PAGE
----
It should be noted that when a contractor claims that he is in fact an employee and sues for rights as such, the employer will usually file a counterclaim claiming that he paid the contractor more than he would have paid an employee.
Labor courts will usually reject such a counterclaim. The court will only accept such a counterclaim when the contractor was paid substantially more than a worker and one of the following two conditions apply:
There was a written contract under which the contractor agreed to return such sums if he were to be deemed an employee.
The contractor requested to work as a contractor and not as an employee.
Q: I have been divorced for a year. My relationship with my children is very important to me and I see them twice a week and on alternating weekends. My ex-wife informed me last week that she is taking the children and moving with her new husband to the United States. Can she make such a unilateral decision?
A: No. If both sides do not agree to the move, then the court will decide if your ex-wife will be allowed to emigrate with the children.
Your ex-wife will only be allowed to emigrate if the court decides that such a move is in the best interests of the children. The court will take into account a number of considerations including: whether or not the children want to move, your ability to be in touch with the children overseas, the connection between your ex's new husband and the children and the ability of the children to adjust to their new environment.
The court will typically appoint an expert to assess the best interests of the children and will generally adopt the expert's opinion.
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Q: How is child support calculated?
A: Unfortunately, there are no clear guidelines for calculating child support. Legally, the child's father is obligated to pay for the child's "necessary needs" until the child is 15 years old and both parents are obligated to pay for the child's support beyond those needs. After the age of 15, both parents are obligated to pay for his support. In dividing the support between the parents the courts will typically take into account the father's earning ability and assets but generally will only take into account the mother's actual income. Necessary needs are usually defined as food, clothes, housing, medicine and household expenses.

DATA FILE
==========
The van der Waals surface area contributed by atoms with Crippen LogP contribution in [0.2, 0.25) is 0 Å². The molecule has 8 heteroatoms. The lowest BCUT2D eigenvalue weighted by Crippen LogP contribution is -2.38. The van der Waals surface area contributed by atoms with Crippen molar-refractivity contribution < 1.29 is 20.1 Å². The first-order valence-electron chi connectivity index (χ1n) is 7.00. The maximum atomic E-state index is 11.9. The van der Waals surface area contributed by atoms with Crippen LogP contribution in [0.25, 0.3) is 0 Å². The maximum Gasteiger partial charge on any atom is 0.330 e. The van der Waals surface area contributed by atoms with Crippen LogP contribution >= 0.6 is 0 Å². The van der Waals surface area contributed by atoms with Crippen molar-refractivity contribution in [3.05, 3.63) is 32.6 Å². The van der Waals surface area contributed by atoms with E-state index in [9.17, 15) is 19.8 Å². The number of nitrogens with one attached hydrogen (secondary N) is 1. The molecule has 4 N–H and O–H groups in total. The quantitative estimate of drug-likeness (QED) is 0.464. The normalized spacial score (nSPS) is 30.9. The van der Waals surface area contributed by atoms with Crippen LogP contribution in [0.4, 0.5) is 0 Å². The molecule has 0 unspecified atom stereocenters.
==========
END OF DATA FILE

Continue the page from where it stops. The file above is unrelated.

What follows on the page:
One drawback of the Israeli system is that there is no binding definition of "necessary needs." A second problem is the amount awarded for each of the needs changes, not only depending on the judicial forum (Rabbinical Court or Family Court) but also based on the specific judge hearing the case.
It is worth noting that the amount of support granted by the court is many times secondary to the relationship between the parents and, even more important, between the non-custodial parent (almost always the father) and the child.
Invariably, children want all sorts of things while growing up, having their father take them out to eat, or buy them a new pair of sneakers or even finance a trip overseas. If the father feels that he is paying too much child support he will usually refuse to, or may not even be able to, pay any additional costs. On the other hand, if the sides reach an agreement on child support the father usually ends up paying additional sums which he is not obligated to pay. Beyond the financial gain the child's best interests are served by having both of his parents in his life and not feeling as if he is a burden to them.
Q: I worked for a limited liability company that went out of business and I am still owed money. Is there any way that I can collect?
A: Assuming that the company has no assets, there are still two ways to collect the money.
The first way is to sue the owner or manger of the company. Labor Courts have been more willing than in the past to attribute company's debts to the company's owner or manager. Among other things the court considers are the size of the company, if the owner knew of impending monetary problems, if there is no clear demarcation of assets between the owner and the company etc.
The second way is to file a claim to wind up the company, a process similar to bankruptcy. If the claim is accepted, then a worker who is owed money by the company can file a claim and will be paid through the National Insurance Institute. The drawbacks of receiving payment from the National Insurance Institute (Biyuach Leumi) is that the NII does not pay all work related payments and there is a cap on the money which can be received (approximately NIS 68,000).